Teamed with Hot Water Music at the Some Records showcase at Westbeth, ET:11, comprised of New York's new favorite sons (from Douglaston, Amityville and other environs), comes to play the game. They just aren't delusional about it. There's no false humility or feigned minimalism involved. Very uncool. Every step of the way is unabashedly calculated.

It's simply not acceptable to be so full of yourself these days. Artie Shepherd, ET:11's notorious frontman, couldn't care less. He leads the charge at this show, a textbook example of how to fit arena-sized rock attitude in front of a few hundred friends and fans at a sold-out club on the West Side of Manhattan.

As the four-man band files onstage to the tune of "The Firebird Suite" (the same music that Yes used in the '70s as its walk-on theme), the shrieking welcome of young girls is almost overpowering. Each member is uniformly clad in black, an effective contrast to the upbeat and melodic anthems in store.

Guitar in hand, Shepherd accosts the crowd—"What's fucking up?"—to renewed cheering. Some girls close to the front whisper to each other and point. It would be nauseating if it all weren't so appropriate. ET:11 has all but engineered a true rock concert.

"We like to do it that way," Shepherd says later, "and besides, it's so much different than all the other bands." He's right, too. Some of the other acts appearing on the bill, like Kill Holiday and Boy Sets Fire, downplay their own performances to the extent that it seems they're embarrassed to even be here. Shit, Artie Shepherd is known more for mimicking Robert Plant's demeanor than Eddie Vedder's. You got a problem with that?

It's been a year of mixed blessings for Error Type:11. Five tours, most notably this summer's jaunt with their label mates, carved the band into the hearts and memories of young emo-rockers across the country. "I bring the arena wherever I go," says Shepherd of his uniformly haughty stage presence, be it in a club, bar or basement in the middle of nowhere.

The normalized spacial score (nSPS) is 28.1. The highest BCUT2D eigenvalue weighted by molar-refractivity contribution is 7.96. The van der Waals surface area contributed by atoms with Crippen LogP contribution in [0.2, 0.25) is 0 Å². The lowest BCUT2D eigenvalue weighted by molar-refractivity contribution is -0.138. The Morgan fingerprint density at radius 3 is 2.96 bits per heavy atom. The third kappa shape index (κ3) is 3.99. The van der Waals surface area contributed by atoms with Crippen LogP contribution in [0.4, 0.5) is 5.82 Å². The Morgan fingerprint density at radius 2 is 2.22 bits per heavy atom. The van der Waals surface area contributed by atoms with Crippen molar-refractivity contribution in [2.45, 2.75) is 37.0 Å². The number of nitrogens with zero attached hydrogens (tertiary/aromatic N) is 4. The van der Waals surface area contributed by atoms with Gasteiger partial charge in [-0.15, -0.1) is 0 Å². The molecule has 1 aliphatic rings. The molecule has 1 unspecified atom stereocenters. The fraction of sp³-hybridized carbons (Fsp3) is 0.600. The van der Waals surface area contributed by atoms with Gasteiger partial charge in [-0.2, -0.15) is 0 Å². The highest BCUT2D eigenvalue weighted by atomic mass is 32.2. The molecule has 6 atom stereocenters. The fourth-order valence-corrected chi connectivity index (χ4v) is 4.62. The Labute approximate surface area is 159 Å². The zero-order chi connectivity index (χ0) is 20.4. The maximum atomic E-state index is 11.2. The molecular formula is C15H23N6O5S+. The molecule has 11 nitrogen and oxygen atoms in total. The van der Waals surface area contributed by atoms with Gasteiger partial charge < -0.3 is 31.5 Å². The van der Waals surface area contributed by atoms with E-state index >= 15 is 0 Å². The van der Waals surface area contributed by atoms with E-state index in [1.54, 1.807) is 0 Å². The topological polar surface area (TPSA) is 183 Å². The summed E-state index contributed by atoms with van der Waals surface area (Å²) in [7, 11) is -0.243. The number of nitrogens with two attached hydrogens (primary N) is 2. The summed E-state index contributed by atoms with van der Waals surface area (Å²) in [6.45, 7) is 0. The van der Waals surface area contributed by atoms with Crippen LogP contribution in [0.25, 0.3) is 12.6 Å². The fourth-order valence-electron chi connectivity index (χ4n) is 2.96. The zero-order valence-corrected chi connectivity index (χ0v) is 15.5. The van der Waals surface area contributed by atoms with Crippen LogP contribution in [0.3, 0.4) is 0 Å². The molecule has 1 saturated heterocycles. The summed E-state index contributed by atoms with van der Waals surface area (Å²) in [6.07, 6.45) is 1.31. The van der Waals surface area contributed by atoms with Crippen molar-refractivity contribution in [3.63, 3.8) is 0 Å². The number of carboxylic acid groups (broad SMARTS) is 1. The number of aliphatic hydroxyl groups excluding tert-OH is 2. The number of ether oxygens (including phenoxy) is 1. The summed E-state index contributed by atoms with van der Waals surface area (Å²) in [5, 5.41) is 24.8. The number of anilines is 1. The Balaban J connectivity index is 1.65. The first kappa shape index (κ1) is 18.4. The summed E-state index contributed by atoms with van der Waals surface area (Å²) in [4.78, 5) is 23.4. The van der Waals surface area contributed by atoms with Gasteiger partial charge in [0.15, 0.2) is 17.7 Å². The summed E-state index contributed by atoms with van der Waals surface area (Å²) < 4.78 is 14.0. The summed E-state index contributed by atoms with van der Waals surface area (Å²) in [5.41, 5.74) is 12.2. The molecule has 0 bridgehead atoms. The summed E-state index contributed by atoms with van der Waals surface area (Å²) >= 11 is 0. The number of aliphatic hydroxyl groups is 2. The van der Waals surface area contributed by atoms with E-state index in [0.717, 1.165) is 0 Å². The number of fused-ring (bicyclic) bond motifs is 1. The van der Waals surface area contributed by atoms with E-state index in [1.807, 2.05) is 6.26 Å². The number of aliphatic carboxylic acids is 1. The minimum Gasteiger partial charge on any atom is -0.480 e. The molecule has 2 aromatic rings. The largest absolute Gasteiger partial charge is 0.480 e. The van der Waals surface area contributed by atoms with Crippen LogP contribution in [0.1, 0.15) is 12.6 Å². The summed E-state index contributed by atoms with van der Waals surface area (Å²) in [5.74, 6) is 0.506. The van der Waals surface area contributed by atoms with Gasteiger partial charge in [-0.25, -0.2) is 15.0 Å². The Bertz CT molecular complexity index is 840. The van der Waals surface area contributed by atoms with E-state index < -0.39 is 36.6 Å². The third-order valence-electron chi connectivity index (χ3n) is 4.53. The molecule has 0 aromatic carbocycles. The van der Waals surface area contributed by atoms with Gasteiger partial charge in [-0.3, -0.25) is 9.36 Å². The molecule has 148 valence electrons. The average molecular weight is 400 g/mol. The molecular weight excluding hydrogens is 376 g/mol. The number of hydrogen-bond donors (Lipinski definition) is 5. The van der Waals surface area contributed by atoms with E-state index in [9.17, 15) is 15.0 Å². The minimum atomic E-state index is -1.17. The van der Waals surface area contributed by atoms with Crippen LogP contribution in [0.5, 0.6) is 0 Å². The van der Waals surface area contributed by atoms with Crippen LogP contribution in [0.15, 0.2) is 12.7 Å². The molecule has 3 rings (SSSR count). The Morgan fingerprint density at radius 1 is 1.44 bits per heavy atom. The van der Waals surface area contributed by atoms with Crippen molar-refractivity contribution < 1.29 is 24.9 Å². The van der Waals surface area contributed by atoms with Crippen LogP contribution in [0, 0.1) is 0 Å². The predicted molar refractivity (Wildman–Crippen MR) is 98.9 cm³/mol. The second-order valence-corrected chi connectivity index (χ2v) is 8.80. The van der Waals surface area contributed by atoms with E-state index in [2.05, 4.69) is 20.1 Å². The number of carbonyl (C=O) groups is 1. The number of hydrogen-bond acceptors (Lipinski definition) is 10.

A few months earlier they supported a successful European tour for the veterans of Samiam. This sort of traveling, though it is the backbone of any self-respecting young rock group, can take its toll. But what did not ruin Error Type:11 has only made the band more determined to be rewarded for their efforts. And Error Type:11 remains in on the joke. "We don't play shows for industry people," Shepherd says as he and the boys prepare to play a big industry show this night. "We pay shows for kids who want to see us." If, of course, they can get tickets.

Opening the set with two proven crowd-pleasers, "Take a Bow" and "Adventures in Conversation" (both from ET:11's self-titled debut LP), is another clever move. The faithful can't help but sing along. The crowd shouts the verse: "Set 'em up, knock 'em down," and Shepherd's microphone becomes superfluous for the rest of the song. Eric Matheu strikes a nearly casual pose behind the drums, while guitarist Phil Hanratty and bassist Adam Marino remain on their feet but seem equally relaxed.

Shepherd, meanwhile, comports himself like a true headliner—that is, were he headlining over, say, the Rolling Stones. At times I wonder if the people around me, many of them ex-hardcore scenesters, actually get the point or if they mistake his arrogance for some sort of faux-pas. "I don't care," he says. "The spotlight's on me. I'm the star. Everyone else can fuck off."

"I Hope All Your Dreams Come True" is announced as the last song. It's the very first song Error Type:11 ever wrote together.

"Do any of you guys own our first record?" Shepherd asks, drawing the obligatory cheers. "This is the last song on it. We're retiring this one after tonight."

Minutes later, the last line is sung: "I never did anything wrong." Now you dispense with being humble and just rock-the-fuck-out, well...how could you make a mistake? —Artie Philie


THE SICKENING TRIUMPH OF MIKE 'SPORT' MURPHY

As I watched the sun rise from my seat by the windows of Long Island Jewish Medical Center's ER, it occurred to me that Mike "Sport" Murphy's show at Thread Waxing Space was much like the bout of food poisoning that I was being treated for. It was intense, painful and riveting, with moments of humor and touches of out-of-body otherworldliness that I had never experienced before.